“The computer can analyze how the student is squeezing the trigger or holding the gun,” Meeks says. “Are they canting it left or right? Are they looking over their sight before they pull the trigger? Is the muzzle of the barrel moving up and down or from side to side? Are they jerking it or shaking it before they pull the trigger, which throws the shot off?”
He adds, “We can analyze all of those other mechanics before they go to the gun range and shoot a live round. Shooting live ammunition is very expensive, and when you have 50 to 70 law enforcement agencies in your area trying to share the same range, getting range time is very difficult — so it’s important to be able to use alternate methods.”
After cadets learn basic marksmanship training, “we run them through different scenarios on the simulator,” he says. “The cadet is standing in front of the screen and role playing based on what they’re seeing.”
As a scenario unfolds, the instructor can change its outcome. “If the officer isn’t using proper verbal commands or police tactics, maybe it escalates to the point where the recruit has to draw his weapon and fire at the screen,” Meeks says. “In some cases, if they use proper verbal and de-escalation techniques, the officer never has to draw her weapon during the scenario at all. And because they’re being recorded, we can play it back. A picture is worth a thousand words, and often you don’t realize what you’re saying or doing in the heat of the moment.”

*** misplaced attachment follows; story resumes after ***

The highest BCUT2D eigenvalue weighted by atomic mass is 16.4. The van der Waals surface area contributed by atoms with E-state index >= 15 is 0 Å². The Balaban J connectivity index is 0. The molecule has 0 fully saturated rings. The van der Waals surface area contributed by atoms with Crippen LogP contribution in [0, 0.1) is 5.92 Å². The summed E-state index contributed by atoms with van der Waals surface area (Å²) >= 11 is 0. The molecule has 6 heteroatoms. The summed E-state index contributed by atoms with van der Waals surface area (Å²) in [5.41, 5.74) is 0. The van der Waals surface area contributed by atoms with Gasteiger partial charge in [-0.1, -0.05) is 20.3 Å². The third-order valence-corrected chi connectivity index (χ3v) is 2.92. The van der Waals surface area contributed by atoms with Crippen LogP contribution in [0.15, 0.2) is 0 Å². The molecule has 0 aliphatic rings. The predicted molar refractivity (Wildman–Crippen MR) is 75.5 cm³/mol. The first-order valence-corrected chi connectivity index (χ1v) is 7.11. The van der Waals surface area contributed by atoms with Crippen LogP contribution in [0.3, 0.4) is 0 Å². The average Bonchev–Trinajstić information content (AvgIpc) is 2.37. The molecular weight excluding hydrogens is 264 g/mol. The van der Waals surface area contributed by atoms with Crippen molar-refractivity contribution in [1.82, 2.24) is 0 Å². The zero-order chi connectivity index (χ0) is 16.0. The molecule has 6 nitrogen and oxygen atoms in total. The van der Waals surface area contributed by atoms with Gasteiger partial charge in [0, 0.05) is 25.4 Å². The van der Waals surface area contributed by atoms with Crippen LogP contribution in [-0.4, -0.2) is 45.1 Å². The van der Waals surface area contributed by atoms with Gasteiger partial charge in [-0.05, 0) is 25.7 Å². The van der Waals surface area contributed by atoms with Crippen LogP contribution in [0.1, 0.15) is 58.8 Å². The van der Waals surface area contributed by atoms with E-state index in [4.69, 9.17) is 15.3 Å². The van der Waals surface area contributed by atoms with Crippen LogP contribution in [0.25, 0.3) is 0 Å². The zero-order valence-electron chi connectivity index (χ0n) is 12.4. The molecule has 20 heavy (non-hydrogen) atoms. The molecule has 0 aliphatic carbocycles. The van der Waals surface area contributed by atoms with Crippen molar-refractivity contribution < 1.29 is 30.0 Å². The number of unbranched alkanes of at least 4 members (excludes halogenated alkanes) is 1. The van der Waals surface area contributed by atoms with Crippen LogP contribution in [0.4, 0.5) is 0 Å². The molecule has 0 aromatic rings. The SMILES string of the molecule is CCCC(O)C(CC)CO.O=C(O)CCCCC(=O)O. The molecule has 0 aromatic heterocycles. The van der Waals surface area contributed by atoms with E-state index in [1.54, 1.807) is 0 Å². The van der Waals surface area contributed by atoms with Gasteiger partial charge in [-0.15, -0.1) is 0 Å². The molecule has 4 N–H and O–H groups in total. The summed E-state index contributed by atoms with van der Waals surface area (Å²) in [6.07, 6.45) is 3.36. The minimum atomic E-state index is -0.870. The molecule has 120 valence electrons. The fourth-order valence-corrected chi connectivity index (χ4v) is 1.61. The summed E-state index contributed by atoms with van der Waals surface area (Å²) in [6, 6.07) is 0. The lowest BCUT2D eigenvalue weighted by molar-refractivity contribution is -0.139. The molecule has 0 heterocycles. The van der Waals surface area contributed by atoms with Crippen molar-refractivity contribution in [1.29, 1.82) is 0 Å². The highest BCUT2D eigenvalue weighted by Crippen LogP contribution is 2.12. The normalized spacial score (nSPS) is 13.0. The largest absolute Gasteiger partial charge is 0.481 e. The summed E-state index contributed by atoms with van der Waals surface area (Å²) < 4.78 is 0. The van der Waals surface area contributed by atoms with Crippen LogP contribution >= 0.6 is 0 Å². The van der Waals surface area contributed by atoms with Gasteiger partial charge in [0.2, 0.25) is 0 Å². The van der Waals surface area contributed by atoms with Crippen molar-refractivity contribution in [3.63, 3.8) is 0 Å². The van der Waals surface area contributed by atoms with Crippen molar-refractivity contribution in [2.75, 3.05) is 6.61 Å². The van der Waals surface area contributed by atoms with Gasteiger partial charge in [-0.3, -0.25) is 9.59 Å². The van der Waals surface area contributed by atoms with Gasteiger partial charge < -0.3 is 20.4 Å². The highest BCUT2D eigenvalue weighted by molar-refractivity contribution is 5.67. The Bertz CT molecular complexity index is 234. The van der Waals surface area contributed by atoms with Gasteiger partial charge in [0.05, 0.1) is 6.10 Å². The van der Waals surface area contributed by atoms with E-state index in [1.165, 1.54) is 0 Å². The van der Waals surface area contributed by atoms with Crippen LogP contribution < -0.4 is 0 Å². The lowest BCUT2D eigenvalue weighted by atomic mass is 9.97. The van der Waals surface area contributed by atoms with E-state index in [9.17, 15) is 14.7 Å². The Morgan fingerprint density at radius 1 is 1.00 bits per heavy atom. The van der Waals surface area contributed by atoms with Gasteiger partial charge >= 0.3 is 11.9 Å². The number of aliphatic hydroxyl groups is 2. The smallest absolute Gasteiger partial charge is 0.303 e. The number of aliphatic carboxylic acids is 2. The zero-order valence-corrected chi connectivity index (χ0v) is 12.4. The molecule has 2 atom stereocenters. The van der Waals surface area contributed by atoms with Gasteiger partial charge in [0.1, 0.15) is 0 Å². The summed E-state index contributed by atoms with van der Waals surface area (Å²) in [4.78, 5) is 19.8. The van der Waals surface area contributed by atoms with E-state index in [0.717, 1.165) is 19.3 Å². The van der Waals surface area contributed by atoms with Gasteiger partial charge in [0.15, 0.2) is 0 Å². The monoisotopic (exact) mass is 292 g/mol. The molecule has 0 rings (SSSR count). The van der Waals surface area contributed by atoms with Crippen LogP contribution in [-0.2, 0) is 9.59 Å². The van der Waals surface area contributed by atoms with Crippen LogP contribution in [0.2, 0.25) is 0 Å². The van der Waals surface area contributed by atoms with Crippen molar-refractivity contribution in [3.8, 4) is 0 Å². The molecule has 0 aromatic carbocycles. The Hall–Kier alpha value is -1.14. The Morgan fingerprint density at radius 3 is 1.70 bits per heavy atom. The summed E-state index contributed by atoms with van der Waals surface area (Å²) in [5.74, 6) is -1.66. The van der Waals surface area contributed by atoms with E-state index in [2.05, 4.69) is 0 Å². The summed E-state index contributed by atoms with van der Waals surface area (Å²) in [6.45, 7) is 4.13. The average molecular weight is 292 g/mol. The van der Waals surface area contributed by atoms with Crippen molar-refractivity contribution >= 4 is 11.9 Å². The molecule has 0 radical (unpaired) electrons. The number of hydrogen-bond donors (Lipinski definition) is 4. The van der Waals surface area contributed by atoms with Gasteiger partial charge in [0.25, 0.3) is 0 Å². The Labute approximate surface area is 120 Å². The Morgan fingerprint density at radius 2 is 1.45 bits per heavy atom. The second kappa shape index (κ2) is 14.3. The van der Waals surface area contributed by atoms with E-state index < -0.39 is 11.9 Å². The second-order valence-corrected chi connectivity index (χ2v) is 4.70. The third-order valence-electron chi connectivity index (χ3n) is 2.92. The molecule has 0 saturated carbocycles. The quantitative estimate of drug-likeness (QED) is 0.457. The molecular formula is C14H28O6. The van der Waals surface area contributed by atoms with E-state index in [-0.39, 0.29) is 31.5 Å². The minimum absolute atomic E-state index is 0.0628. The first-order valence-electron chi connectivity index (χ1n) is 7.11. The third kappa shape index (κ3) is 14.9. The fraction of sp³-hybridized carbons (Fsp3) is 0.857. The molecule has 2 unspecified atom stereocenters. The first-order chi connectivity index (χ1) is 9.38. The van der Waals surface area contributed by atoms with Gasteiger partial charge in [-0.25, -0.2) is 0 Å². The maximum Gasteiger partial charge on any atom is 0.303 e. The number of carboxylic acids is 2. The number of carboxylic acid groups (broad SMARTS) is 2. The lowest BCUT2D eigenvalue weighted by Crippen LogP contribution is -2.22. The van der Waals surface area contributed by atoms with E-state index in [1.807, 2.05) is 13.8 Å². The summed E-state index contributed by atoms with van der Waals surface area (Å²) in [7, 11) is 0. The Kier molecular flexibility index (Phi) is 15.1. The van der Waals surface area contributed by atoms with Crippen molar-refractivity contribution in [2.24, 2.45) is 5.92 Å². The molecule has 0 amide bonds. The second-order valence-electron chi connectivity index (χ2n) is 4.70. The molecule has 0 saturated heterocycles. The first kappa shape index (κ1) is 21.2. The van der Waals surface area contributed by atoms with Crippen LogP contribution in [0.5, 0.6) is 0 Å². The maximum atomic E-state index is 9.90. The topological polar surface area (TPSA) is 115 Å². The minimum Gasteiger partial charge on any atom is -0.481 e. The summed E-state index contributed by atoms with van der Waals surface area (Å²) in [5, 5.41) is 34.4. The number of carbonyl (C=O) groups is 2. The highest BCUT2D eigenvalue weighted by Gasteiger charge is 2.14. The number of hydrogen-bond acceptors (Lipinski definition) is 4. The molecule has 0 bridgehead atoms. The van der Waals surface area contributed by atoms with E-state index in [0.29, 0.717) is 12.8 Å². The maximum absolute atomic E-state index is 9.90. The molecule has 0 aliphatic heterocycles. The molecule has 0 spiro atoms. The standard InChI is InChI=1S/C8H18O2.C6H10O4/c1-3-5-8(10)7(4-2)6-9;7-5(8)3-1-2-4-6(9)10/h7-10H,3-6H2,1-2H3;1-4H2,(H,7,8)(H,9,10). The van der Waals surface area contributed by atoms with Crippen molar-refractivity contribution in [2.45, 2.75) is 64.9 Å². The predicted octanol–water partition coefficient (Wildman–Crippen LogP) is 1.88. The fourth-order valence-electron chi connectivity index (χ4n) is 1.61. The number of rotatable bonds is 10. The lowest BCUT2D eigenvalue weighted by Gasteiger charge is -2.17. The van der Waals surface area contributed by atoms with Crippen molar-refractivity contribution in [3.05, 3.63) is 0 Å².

The simulation-based training helps officcers hone their decision-making skills.
“We spend a lot of time training on police tactics and skills, weapons use and unarmed self-defense,” Meeks says. “But communication, decision-making and crisis intervention are just as important. If you use those other skills properly, maybe you can de-escalate the situation and avoid using your weapon altogether.”